By Naomi Jagoda
Lawmakers on both sides of the aisle blasted the Internal Revenue Service and Department of Justice on Wednesday for failing to return small-business owners’ wrongly seized assets and for not being clear about when the funds would be remitted.
“You’ve brought a subcommittee together who can’t agree about what time of day it is,” said Rep. Peter Roskam (R-Ill.), chairman of the House Ways and Means oversight subcommittee, which held a hearing on the topic.
“The capacity to treat people in the dismissive way in which the departments have treated them is the part that all of us really find just jarring,” Roskam added.
The top Democrat on the subcommittee, Rep. John Lewis of Georgia, agreed that this is a topic on which Democrats and Republicans are strongly united.
“On this issue, we are on one accord,” he said.
Wednesday’s hearing was a follow-up to a hearing the subcommittee held last year. During that hearing, lawmakers attacked the IRS for seizing small businesses’ assets in cases in which the agency had accused business owners of illegally structuring transactions under $10,000 but had no evidence that the money came from illegal sources.
The IRS changed its policy in October 2014 to focus only on cases in which the structured money appears to come from illegal sources.
However, there are still some small business owners whose assets were seized years ago under the old policy and did not have funds derived from criminal activity but still haven’t gotten their money back. Two farmers who are in this situation testified at the hearing.
Robert Everett Johnson, an attorney at the Institute for Justice, said during the hearing that there are more than 600 people who have had a total of more than $43 million seized that are still waiting for some type of justice.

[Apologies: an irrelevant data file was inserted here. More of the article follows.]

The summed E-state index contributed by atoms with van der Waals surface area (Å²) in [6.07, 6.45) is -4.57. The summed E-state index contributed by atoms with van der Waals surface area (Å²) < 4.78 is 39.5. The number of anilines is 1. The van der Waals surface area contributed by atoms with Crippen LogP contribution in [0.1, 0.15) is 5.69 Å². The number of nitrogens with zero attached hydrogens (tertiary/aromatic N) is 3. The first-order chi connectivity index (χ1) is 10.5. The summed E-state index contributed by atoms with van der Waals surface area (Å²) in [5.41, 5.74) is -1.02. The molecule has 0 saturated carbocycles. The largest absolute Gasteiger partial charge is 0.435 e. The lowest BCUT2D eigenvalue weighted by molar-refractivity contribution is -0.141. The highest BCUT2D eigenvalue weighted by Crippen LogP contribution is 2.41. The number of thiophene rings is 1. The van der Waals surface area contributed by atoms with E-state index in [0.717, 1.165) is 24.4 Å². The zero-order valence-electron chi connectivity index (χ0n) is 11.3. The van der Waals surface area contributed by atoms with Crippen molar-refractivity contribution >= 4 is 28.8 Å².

Previously, subcommittee members have called on the IRS and DOJ to review these cases and return funds when appropriate. But Roskam said that lawmakers haven’t actually received answers to lawmakers’ questions.
IRS Commissioner John Koskinen said the agency has apologized to “anyone innocent” who has had his or her funds seized.
The IRS has considered about 75 cases in which funds derived from legal sources have been taken, including petitions from property owners. In cases that were not taken to court, the IRS has control. In cases where the seizure went to court, DOJ has control, but the IRS makes recommendations, Koskinen said.
Kenneth Blanco, deputy assistant attorney general in the Justice Department’s criminal division, said he couldn’t comment on any specific case but that the department is reviewing petitions.
Roskam asked Blanco if they could provide or ballpark a date when the cases would be reviewed. But Blanco was unable to do that. He said that DOJ is trying to work on the cases as quickly as it can but that “justice should not be rushed.”
“That’s not good enough,” Roskam said. “It’s obtuse. It’s evasive. It’s condescending.”
Rep. Charlie Rangel (D-N.Y.) said, “If he can’t give us any idea how long it would take to repair this emergency situation … maybe we should set a date for our next hearing.”